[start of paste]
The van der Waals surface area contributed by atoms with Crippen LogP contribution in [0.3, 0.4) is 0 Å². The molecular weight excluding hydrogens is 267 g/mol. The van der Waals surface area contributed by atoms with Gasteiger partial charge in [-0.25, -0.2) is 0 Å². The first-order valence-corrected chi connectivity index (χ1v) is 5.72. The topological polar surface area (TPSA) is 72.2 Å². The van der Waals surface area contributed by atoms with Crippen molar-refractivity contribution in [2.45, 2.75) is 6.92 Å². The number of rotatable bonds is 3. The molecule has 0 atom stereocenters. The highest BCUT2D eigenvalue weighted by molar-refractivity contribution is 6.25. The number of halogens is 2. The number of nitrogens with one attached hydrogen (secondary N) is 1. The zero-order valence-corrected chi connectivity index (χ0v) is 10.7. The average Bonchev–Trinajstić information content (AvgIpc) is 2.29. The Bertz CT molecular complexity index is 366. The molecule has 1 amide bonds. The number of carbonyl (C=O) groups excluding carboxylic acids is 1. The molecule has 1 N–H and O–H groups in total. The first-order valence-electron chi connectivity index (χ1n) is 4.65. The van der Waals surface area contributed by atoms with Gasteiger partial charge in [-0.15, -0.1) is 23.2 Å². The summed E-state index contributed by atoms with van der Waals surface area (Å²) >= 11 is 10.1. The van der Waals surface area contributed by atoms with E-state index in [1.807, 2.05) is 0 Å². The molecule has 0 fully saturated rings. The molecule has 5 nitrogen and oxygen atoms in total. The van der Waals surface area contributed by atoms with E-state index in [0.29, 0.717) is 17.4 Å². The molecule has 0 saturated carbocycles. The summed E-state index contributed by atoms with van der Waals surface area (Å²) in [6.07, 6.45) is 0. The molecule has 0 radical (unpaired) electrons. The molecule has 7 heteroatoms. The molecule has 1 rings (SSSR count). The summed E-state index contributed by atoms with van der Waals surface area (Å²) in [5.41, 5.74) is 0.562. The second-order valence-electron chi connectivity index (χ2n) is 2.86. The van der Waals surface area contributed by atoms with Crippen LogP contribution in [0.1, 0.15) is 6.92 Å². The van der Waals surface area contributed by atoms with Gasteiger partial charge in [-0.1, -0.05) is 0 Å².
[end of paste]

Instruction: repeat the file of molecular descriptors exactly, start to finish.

The van der Waals surface area contributed by atoms with Crippen LogP contribution in [0.3, 0.4) is 0 Å². The molecular weight excluding hydrogens is 267 g/mol. The van der Waals surface area contributed by atoms with Gasteiger partial charge in [-0.25, -0.2) is 0 Å². The first-order valence-corrected chi connectivity index (χ1v) is 5.72. The topological polar surface area (TPSA) is 72.2 Å². The van der Waals surface area contributed by atoms with Crippen molar-refractivity contribution in [2.45, 2.75) is 6.92 Å². The number of rotatable bonds is 3. The molecule has 0 atom stereocenters. The highest BCUT2D eigenvalue weighted by molar-refractivity contribution is 6.25. The number of halogens is 2. The number of nitrogens with one attached hydrogen (secondary N) is 1. The zero-order valence-corrected chi connectivity index (χ0v) is 10.7. The average Bonchev–Trinajstić information content (AvgIpc) is 2.29. The Bertz CT molecular complexity index is 366. The molecule has 1 amide bonds. The number of carbonyl (C=O) groups excluding carboxylic acids is 1. The molecule has 1 N–H and O–H groups in total. The first-order valence-electron chi connectivity index (χ1n) is 4.65. The van der Waals surface area contributed by atoms with Gasteiger partial charge in [-0.15, -0.1) is 23.2 Å². The summed E-state index contributed by atoms with van der Waals surface area (Å²) >= 11 is 10.1. The van der Waals surface area contributed by atoms with E-state index in [1.807, 2.05) is 0 Å². The molecule has 0 fully saturated rings. The molecule has 5 nitrogen and oxygen atoms in total. The van der Waals surface area contributed by atoms with E-state index in [0.29, 0.717) is 17.4 Å². The molecule has 0 saturated carbocycles. The summed E-state index contributed by atoms with van der Waals surface area (Å²) in [6.07, 6.45) is 0. The molecule has 0 radical (unpaired) electrons. The molecule has 7 heteroatoms. The molecule has 1 rings (SSSR count). The summed E-state index contributed by atoms with van der Waals surface area (Å²) in [5.41, 5.74) is 0.562. The second-order valence-electron chi connectivity index (χ2n) is 2.86. The van der Waals surface area contributed by atoms with Crippen LogP contribution in [0.1, 0.15) is 6.92 Å². The van der Waals surface area contributed by atoms with Gasteiger partial charge in [-0.1, -0.05) is 0 Å².